- Consider the intent – The IRS explains that revenue officers are there to help taxpayers understand and meet their tax obligations. While they can collect on taxes, they are not supposed to threaten or demand unusual payment from taxpayers.
- Review payment options – Revenue officers will offer several different payment options, such as a check payable to the United States Treasury or automated clearing house payments. If the “agent” asks for payment via gift card or cash, this typically implies a scam.
Signs the “IRS agent” is an imposter
There are some potential red flags that can alert you that a person showing up at the door is an imposter and not an official IRS agent. Check for these signs:
- The agent demands that you use a specific payment method rather than letting you choose from a variety of options.
- The agent demands you pay taxes via a gift card, prepaid debit card, or wire transfer.
- The agent asks you to pay an entity other than the United States Treasury.
- The agent threatens to have you arrested or revoke your driver’s or business license.
- The agent demands you make payment without the opportunity to question the amount due or appeal the decision.
If you are concerned that the person who has showed up demanding payment for back taxes is not actually an IRS agent, contact the IRS to confirm this information and to report any scams.
If you meet the IRS agent at the door, you can request information from them, such as their name, contact information, job title, and reason for visit. Request any paperwork the agent brought with them. If you were not present when the agent visited, this information should be included in a letter the agent leaves at your door.
Do not let the agent into a home or business
IRS agents do not have a legal right to enter your home, place of business, or any non-public area of your property unless they have a search warrant, your permission, or a court order. Do not agree to allow an agent without a warrant or court order into your home or business. Even if you do not say much to an agent, the agent may try to gather evidence against you based on what they see during their visit, such as the condition of your home or a new car in your garage.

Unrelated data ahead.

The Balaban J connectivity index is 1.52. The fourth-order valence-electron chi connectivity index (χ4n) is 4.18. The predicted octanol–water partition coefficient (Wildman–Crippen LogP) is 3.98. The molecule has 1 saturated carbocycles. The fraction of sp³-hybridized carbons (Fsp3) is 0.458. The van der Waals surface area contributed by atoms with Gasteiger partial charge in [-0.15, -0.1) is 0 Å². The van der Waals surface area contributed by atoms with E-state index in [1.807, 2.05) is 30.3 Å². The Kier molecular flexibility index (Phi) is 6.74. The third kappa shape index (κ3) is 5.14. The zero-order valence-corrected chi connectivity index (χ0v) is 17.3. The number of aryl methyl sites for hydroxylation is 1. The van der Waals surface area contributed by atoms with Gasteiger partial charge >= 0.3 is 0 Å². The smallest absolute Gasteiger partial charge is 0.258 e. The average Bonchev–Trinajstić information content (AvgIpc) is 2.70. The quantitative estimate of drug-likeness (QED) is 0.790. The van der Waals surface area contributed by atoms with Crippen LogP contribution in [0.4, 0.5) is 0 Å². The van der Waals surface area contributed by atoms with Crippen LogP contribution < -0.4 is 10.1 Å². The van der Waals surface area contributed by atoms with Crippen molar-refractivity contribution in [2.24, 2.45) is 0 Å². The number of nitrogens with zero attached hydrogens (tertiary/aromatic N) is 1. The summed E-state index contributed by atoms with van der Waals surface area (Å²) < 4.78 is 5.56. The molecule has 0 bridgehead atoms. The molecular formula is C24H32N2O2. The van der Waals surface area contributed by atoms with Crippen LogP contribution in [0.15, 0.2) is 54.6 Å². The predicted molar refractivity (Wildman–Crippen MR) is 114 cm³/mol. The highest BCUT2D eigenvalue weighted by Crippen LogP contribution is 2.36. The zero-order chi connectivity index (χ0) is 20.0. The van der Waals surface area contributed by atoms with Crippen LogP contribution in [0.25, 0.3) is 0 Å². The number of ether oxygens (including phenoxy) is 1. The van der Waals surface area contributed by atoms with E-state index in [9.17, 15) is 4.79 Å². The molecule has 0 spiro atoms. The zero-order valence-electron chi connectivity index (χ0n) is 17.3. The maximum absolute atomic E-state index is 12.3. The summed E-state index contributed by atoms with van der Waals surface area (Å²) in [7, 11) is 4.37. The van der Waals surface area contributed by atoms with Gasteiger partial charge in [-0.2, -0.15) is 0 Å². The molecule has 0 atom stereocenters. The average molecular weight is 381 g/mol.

Do not talk to the agent
Though taxpayers are required to cooperate in IRS investigations, they are not required to talk to IRS agents without legal representation. As some tax issues can potentially involve criminal offenses, taxpayers have a right to remain silent.
Do not fill out paperwork
Revenue officers may try to get the taxpayer to agree to a repayment plan, agree to the amount of tax owed, or make some other concession in writing. However, taxpayers should not sign any such paperwork without first contacting a legal professional for advice.
Contact an experienced tax lawyer
Taxpayers can contact a tax lawyer for legal advice and guidance for help dealing with the underlying tax issue. If the IRS is coming to a taxpayer’s home or business, the matter may be serious. Damiens Law has successfully represented taxpayers in front of the IRS. Our tax lawyers are familiar with the IRS tax collection and investigative procedures. We know the tactics IRS agents may use to try to collect tax or gather evidence to support a criminal investigation.
Our team can investigate the situation, review your options, and devise a strategy to resolve the tax issue. We can also handle communications with the IRS on your behalf so that you do not have to deal with this stress and so that we ensure we provide accurate information that does not harm your case. Additionally, we can confirm whether the situation is real and not a scam.
If you know ahead of time that an IRS agent may be visiting you, we can work with you to gather relevant evidence, review tax returns, prepare any delinquent tax returns, and prepare for the visit before the agent ever arrives. Depending on the circumstances, you may need to present a financial statement to the IRS. Our knowledgeable tax lawyers can assist with this process, too.
Contact Damiens Law for help resolving your tax issue
If an Internal Revenue Service (IRS) agent visited your home or business, Damiens Law can help. We can review your situation, represent you, and explain the steps you can take to resolve the underlying tax situation. If an IRS agent has recently contacted you, consider contacting Damiens Law at (601) 957-9672.